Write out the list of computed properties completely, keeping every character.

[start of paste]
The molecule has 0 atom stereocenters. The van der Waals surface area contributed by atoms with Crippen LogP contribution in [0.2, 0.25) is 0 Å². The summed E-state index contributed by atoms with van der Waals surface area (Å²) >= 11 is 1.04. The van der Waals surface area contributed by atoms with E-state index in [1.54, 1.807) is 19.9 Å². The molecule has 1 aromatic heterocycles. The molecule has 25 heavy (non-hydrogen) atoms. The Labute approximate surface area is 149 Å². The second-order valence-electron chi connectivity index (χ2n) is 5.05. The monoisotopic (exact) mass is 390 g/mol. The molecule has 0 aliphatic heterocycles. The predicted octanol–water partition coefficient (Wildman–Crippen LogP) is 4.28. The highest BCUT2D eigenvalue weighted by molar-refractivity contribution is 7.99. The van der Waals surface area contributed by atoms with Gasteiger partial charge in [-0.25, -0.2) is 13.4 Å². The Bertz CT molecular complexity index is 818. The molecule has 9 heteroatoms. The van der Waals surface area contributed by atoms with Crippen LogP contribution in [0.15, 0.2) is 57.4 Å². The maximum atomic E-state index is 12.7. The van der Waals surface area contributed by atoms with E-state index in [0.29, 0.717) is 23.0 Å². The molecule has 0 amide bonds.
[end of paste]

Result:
The molecule has 0 atom stereocenters. The van der Waals surface area contributed by atoms with Crippen LogP contribution in [0.2, 0.25) is 0 Å². The summed E-state index contributed by atoms with van der Waals surface area (Å²) >= 11 is 1.04. The van der Waals surface area contributed by atoms with E-state index in [1.54, 1.807) is 19.9 Å². The molecule has 1 aromatic heterocycles. The molecule has 25 heavy (non-hydrogen) atoms. The Labute approximate surface area is 149 Å². The second-order valence-electron chi connectivity index (χ2n) is 5.05. The monoisotopic (exact) mass is 390 g/mol. The molecule has 0 aliphatic heterocycles. The predicted octanol–water partition coefficient (Wildman–Crippen LogP) is 4.28. The highest BCUT2D eigenvalue weighted by molar-refractivity contribution is 7.99. The van der Waals surface area contributed by atoms with Gasteiger partial charge in [-0.25, -0.2) is 13.4 Å². The Bertz CT molecular complexity index is 818. The molecule has 9 heteroatoms. The van der Waals surface area contributed by atoms with Crippen LogP contribution in [0.15, 0.2) is 57.4 Å². The maximum atomic E-state index is 12.7. The van der Waals surface area contributed by atoms with E-state index in [0.29, 0.717) is 23.0 Å². The molecule has 0 amide bonds.